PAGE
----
Thursday, August 21, 2014

Minerva and Plutarch

The Atlantic has a good piece about the Minerva Project, AKA Minerva U. I contributed a few thoughts:
“Like other things that are going on now in higher ed, Minerva brings us back to first principles,” says Harry R. Lewis, a computer-science professor who was the dean of Harvard’s undergraduate college from 1995 to 2003. What, he asks, does it mean to be educated? Perhaps the process of education is a profound one, involving all sorts of leaps in maturity that do not show up on a Kosslyn-style test of pedagogical efficiency. “I’m sure there’s a market for people who want to be more efficiently educated,” Lewis says. “But how do you improve the efficiency of growing up?” 
He warns that online-education innovations tend to be oversold. “They seem to want to re-create the School of Athens in every little hamlet on the prairie—and maybe they’ll do that,” he told me. “But part of the process of education happens not just through good pedagogy but by having students in places where they see the scholars working and plying their trades.”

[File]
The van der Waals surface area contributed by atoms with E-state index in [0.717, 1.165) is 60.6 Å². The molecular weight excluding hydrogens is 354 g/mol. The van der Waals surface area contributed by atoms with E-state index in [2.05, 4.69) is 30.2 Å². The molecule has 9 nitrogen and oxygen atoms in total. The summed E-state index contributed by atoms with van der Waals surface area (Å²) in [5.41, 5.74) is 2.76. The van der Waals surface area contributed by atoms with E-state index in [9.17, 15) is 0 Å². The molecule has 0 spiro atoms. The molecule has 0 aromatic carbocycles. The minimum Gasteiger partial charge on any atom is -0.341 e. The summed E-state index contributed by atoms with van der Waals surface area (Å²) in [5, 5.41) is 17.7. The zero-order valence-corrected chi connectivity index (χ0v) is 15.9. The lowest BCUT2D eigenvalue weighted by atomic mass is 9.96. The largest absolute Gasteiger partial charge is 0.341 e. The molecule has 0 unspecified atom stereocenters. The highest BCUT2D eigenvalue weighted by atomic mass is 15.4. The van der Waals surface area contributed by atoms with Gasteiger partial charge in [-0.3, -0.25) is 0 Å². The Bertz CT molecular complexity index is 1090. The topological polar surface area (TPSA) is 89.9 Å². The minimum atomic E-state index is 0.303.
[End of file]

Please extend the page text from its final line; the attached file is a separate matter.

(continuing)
He calls the “hydraulic metaphor” of education—the idea that the main task of education is to increase the flow of knowledge into the student—an “old fallacy.” As Lewis explains, “Plutarch said the mind is not a vessel to be filled but a fire to be lit. Part of my worry about these Internet start-ups is that it’s not clear they’ll be any good at the fire-lighting part.”
Steve Kosslyn is a good guy and I wish him well with his efforts. I am skeptical that Minerva is the real solution to any real problem. But it is a serious effort backed by serious money, so let a thousand flowers bloom; this one may find a small ecological niche in which it can become a perennial of limited range.

1 comment:

  1. I suppose that overweening self-confidence and ambitions for conceptual dominance, when backed by solid research and big money, may get you far, and Kosslyn's copilot Ben Nelson is the epitome of all that. It would seem he'd never be other than hugely chagrined by niche status.